Menopause: the dreaded changes every woman worries about as they age. It’s more than just a transition; it completely alters a woman’s day-to-day life.
Menopause comes with some nasty side effects, including hot flashes, mood swings, weight gain, and more. One serious side effect many women don’t take into account, though, is how menopause disturbs sleep.
Not only is difficulty sleeping simply annoying, but it can significantly impact your quality of life, especially during this trying transition. We’ll tell you more about menopause, its effects on sleep, and what this means for you in the following article.
What is Menopause?
Menopause is a series of transitions that signal the end of a woman’s fertility cycle. The transition usually begins between the ages of 45 to 55 and can last up to 14 years. There are different parts to menopause and each transitional phase has a different name.
Peri-menopause begins the series. In this first phase, the female hormones estrogen and progesterone are reduced. These chemical shifts will eventually lead to menstrual cycles being stopped.
You might experience a variety of symptoms during this phase. Your monthly cycles could become irregular, you might feel unusually warm, or you could find yourself feeling more irritable and moody.
This is normal. The perimenopausal stage is the longest and can be incredibly uncomfortable. Your body undergoes changes that affect how your body uses energy and burns fat. Most often, your weight will fluctuate.
Menopause is actually the point in time when a year has passed since menstrual cycles have ended. Finally, post-menopause is the time after the menopausal transition has been completed. Unfortunately, postmenopausal women are at an increased risk of heart disease and osteoporosis, so it’s recommended that you maintain a healthy diet high in calcium during this period.
There is a wide range of symptoms that are associated with the menopausal transition, including:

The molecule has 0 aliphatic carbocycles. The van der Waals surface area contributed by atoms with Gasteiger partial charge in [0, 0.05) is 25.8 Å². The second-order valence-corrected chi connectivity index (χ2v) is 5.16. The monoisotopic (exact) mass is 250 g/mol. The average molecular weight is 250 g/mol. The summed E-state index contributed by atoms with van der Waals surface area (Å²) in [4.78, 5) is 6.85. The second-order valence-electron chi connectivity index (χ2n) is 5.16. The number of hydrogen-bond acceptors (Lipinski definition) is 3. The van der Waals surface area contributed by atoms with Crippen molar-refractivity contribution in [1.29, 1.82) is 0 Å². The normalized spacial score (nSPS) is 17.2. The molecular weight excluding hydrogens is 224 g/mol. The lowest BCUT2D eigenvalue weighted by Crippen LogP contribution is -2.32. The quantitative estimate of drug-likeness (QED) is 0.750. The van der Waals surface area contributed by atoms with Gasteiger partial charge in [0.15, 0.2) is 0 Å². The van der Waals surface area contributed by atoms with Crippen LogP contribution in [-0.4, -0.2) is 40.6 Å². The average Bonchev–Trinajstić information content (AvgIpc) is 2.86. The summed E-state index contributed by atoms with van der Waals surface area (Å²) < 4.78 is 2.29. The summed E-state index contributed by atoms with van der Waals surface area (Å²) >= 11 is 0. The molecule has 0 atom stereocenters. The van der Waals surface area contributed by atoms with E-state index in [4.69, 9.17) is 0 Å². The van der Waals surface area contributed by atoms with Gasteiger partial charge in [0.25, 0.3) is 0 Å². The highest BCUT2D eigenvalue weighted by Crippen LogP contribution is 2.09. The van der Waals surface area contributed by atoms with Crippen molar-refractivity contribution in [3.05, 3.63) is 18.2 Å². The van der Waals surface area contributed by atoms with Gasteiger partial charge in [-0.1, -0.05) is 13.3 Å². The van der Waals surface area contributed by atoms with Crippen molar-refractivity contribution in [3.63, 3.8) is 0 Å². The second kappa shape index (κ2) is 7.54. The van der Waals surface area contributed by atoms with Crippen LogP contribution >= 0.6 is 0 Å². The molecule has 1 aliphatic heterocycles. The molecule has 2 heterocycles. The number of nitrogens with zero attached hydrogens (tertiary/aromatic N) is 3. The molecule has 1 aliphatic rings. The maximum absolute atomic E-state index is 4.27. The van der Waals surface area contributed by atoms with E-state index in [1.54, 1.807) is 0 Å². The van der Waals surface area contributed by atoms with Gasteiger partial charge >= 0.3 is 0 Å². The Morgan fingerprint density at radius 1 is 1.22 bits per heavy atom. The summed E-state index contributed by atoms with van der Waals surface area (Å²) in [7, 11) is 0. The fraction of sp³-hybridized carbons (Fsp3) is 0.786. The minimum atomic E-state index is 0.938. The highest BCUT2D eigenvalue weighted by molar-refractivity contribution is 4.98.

- Irregular periods
- Hot flashes and/or night sweats
- Mood swings
- Minor memory lapses
- Decreased bladder control
- Decreased sex drive or sexual discomfort
- Vaginal dryness
- Weight gain
- Stiff joints
- Sleep problems
It’s smart to remember that women experience various symptoms during menopause and the transition will be different for each individual. What you experience might not be the same as what your best friend or even your sister experiences, and that’s okay!
Okay… But What Does this Mean for Sleep?
There is actually a strong connection between menopause and sleep. In fact, it is during this transition that women complain the most about their sleep quality.
The National Sleep Foundation states that up to 61% of postmenopausal women have insomnia symptoms and feel unsatisfied with their sleep. Snoring and sleep apnea also become more prevalent or severe in postmenopausal women.
Additionally, research has shown that menopause can impact your sleep architecture, or the stages of sleep, and reduce sleep quality. Those hormones that are lowered during menopause? Those affect sleep, too. In postmenopausal women, melatonin, the hormone that helps you sleep, is dramatically reduced and can hinder sleeping. For women in the midst of menopause, cortisol levels can rise and cause unwanted early awakenings.
Menopause, Sleep Disordered Breathing, and Upper Airway Resistance Syndrome (UARS)
One thing many women overlook is the onset of sleep-disordered breathing during menopause. At least 35% of women entering menopause are at a higher risk of developing a serious form of sleep-disordered breathing called obstructive sleep apnea, or OSA.
Sleep-breathing disorders will usually begin with upper airway resistance syndrome (UARS) and in time, progress to sleep apnea if not treated. This precursor to sleep apnea was first identified about 20 years ago when some people were found to be working harder than normal to breathe at night.
Upper airway resistance syndrome comes with a few key symptoms:
- Excessive fatigue
- Frequent nighttime awakenings
- Decreased focus
- Anxiety disorder
Usually, UARS limits a person’s ability to inhale fully, whether it be due to bone structure, increased soft tissue, or obstructions. While UARS is not as severe as obstructive sleep apnea, recent research has found that many times this syndrome appears first, is left untreated, and in turn, promotes the onset of sleep apnea.